The interviewer asks: “What’s your greatest weakness?”
The interviewee thinks: Not that question!
This question makes even the most sophisticated job seeker nervous. Sometimes it breeds contempt, because it seems like a stupid question. I mean, who’s going to admit to having a weakness?
You have to answer the question, though. And fear or contempt are not useful things to show an interviewer.
Let’s reframe the question: Get rid of the word “weakness.” It’s a trigger word for all those latent internal critical voices. Instead, think of the interviewer as wanting to know what you’re good at and what you are not as good at doing. Everybody’s got those things. Perhaps the interviewer simply wants to know what you won’t be bringing to the party, in order to know how to evaluate your candidacy in the context of her/his existing team – a team that has its own strengths and “weaknesses.”
Reframe again: Replace the concept of “weakness” with “self-awareness” or “learning.” When I interviewed people, I wanted to know whether they were aware of their talents and limitations, as well as whether they were open to learning – about themselves, others, the work, processes, interpersonal skills, etc. So I reframe the weakness question in those terms. Here’s an example:
“I’ve learned that my greatest weakness is my desire to say yes to what my boss and colleagues ask of me. Sometimes I have so much on my plate that it’s not realistic for me to take on one more thing. So I’ve learned how to ask questions before saying yes. For example, my boss asked me to take on a project for her boss. Clearly, it was important. So I asked my boss when her boss needed it, and if there were other projects I was working on that could wait so I could do this project. She heard that I knew the project for her boss was a priority, and she also heard that I had competing priorities. Luckily, there were a couple of projects that we agreed could wait a few more days, and I could do the work her boss required. Sometimes all of them are critical and so I simply work more hours, or ask if someone else can help me with one or more project. I’ll bring that ability to communicate about and set priorities to this job, which I think is important because it seems that this job encompasses a lot of high-visibility responsibilities. I’ll want to make sure I’m working on the activities that are the most critical, and I can only do that by talking with my boss – you – regularly. What kind of communication works best for you?”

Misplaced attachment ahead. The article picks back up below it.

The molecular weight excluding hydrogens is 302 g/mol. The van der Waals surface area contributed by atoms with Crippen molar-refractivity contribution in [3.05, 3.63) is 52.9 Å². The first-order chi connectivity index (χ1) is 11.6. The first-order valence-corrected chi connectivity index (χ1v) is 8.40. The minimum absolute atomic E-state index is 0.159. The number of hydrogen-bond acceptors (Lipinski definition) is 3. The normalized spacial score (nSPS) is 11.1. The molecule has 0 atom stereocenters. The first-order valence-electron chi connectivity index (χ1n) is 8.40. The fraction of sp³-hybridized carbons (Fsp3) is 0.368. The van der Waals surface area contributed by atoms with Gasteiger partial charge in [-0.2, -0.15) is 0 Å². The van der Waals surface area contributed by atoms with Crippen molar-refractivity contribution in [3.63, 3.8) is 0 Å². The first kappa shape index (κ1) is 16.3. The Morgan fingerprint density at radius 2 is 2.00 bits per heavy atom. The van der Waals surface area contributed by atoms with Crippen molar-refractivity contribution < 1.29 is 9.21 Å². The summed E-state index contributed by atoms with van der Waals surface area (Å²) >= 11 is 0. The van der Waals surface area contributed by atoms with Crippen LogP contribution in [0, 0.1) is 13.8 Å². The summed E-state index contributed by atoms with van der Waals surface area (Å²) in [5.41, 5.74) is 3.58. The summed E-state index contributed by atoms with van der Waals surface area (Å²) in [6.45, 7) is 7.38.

Here’s another example:
“I’ve learned about myself that I’m very good at initiating projects – thinking through the strategy, getting people on board, leading a team to develop the structures and plan, promoting it, and then handing it off to those who can implement it on an ongoing basis. If I have to, I can certainly manage daily operations but that’s not my sweet spot. I like a beginning, middle and end to a project. That’s why I’m so interested in this position, because it appears to need someone who can create really strong, attractive financial products and then work with the regular sales team and account managers to ensure they completely understand it and market it effectively to their clients. How does product development currently work with sales and account management?”
If you read carefully, you see that the word “weakness” doesn’t appear at all — while that question is answered.
Notice, too, that both answers refer back to the job in question and ask a question of the interviewer. This both engages the interviewer and gets them off the “weakness” question and back to the job in question. That’s where you want most of your interview answers to end up – on the job itself, and getting the interviewer to give you more information about the job.